Sulabh Shrivastava dies in ‘motorcycle accident’ according to UP police

Journalist’s wife claims he was murdered a day after his letter to police

223
Shrivastava letter to UP police
Just a day before his death, television journalist Sulabh Sulabh Shrivastava wrote to the UP police on 12 June 2021 saying he felt threatened by the liquor mafia Image via Internet

Uttar Pradesh-based television journalist Sulabh Shrivastava died in Pratapgarh on Sunday night, 13 June 2021, in what the police initially called a ‘motorcycle accident.’ Just a day before his death, Shrivastava, who worked for ABP News and its regional arm, ABP Ganga, wrote to senior police officials saying he felt threatened by the liquor mafia in the district following his recent reportage about them.

Sulabh Shrivastava
Sulabh Shrivastava, TV journalist who died on Sunday night 13 June 2021

“Mr Shrivastava was returning on his motorcycle after media coverage, at around 11 pm at night on Sunday. He fell from his motorcycle near a brick kiln. Some laborers lifted him from the road and then used his phone to call his friends, and they called an ambulance too. He was taken to the district hospital where the doctors declared him dead,” said Surendra Dwivedi, a senior police official in Pratapgarh, in a statement.

“Initial investigations have revealed he was alone on his bike and fell after his bike collided with a handpump by the road. We are investigating other angles too,” added Dwivedi in the statement.

A photograph of the body taken at the scene of the ‘accident’ – shows the journalist lying on the ground with what appear to be injuries to his face. His clothes seem to have been removed, his shirt almost entirely, and his trousers unbuttoned and pulled down.

Shrivastava had written to senior UP Police officials the day before his death. His wife Renuka filed a case on Monday against unknown people, alleging that the liquor mafia had her husband murdered. She said that her husband had received threats to his life for three days before his death and that the police had taken no action to protect him despite being informed in writing. She said that on Sunday, the journalist had left to cover the news of an illegal arms factory, and she received a call at 11 pm about the ‘motorcycle accident.”

The letter Shrivastava wrote to the police informing them of the threats to his life has been tweeted by senior journalists of the channel he worked for.

“A report of mine against the liquor mafia in the district had run on the news portal run by my channel on June 9. Since then, there has been a lot of buzz about this report. When I leave my home, I feel as if someone is following me… I have heard through my sources the liquor mafia is unhappy with my reporting and can harm me. My family is also very worried,” Shrivastava wrote in the letter to the UP police.

Prem Prakash, a senior police official from the area, told ABP News that he had been aware of the letter and had instructed local officials to evaluate the threat. Shrivastava’s death has been criticized by the opposition parties blaming the chief minister and his government. The chief minister of West Bengal, Mamata Banerjee, tweeted, “Shocked at the demise of ABP journalist Sulabh Srivastava in Uttar Pradesh. Sad to see that despite ‘democracy & freedom’ being a part of our ethos, we are unable to save lives who are working tirelessly towards unfolding the truth.”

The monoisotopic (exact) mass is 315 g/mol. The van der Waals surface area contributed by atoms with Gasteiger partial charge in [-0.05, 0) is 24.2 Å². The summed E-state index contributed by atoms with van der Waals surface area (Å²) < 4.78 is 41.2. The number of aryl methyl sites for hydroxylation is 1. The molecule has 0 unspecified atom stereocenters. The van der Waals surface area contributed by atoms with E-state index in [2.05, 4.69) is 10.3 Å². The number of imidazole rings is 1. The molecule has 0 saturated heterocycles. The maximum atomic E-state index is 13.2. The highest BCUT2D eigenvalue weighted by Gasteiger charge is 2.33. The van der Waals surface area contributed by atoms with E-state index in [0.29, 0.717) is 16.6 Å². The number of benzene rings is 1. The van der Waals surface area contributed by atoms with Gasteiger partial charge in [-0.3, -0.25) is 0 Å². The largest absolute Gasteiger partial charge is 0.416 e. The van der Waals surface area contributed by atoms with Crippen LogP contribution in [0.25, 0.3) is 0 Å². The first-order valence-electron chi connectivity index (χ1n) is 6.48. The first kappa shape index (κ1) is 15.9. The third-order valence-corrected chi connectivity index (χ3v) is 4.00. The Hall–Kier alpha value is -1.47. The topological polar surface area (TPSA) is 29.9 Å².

2023 promises an interesting ride for print in India

Indian Printer and Publisher founded in 1979 is the oldest B2B trade publication in the multi-platform and multi-channel IPPGroup. While the print and packaging industries have been resilient in the past 33 months since the pandemic lockdown of 25 March 2020, the commercial printing and newspaper industries have yet to recover their pre-Covid trajectory.

The fragmented commercial printing industry faces substantial challenges as does the newspaper industry. While digital short-run printing and the signage industry seem to be recovering a bit faster, ultimately their growth will also be moderated by the progress of the overall economy. On the other hand book printing exports are doing well but they too face several supply-chain and logistics challenges.

The price of publication papers including newsprint has been high in the past year while availability is diminished by several mills shutting down their publication paper and newsprint machines in the past four years. Indian paper mills are also exporting many types of paper and have raised prices for Indian printers. To some extent, this has helped in the recovery of the digital printing industry with its on-demand short-run and low-wastage paradigm.

Ultimately digital print and other digital channels will help print grow in a country where we are still far behind in our paper and print consumption and where digital is a leapfrog technology that will only increase the demand for print in the foreseeable future. For instance, there is no alternative to a rise in textbook consumption but this segment will only reach normality in the next financial year beginning on 1 April 2023.

Thus while the new normal is a moving target and many commercial printers look to diversification, we believe that our target audiences may shift and change. Like them, we will also have to adapt with agility to keep up with their business and technical information needs.

Our 2023 media kit is ready, and it is the right time to take stock and reconnect with your potential markets and customers. Print is the glue for the growth of liberal education, new industry, and an emerging economy. We seek your participation in what promises to be an interesting ride.

– Naresh Khanna

Subscribe Now

LEAVE A REPLY

Please enter your comment!
Please enter your name here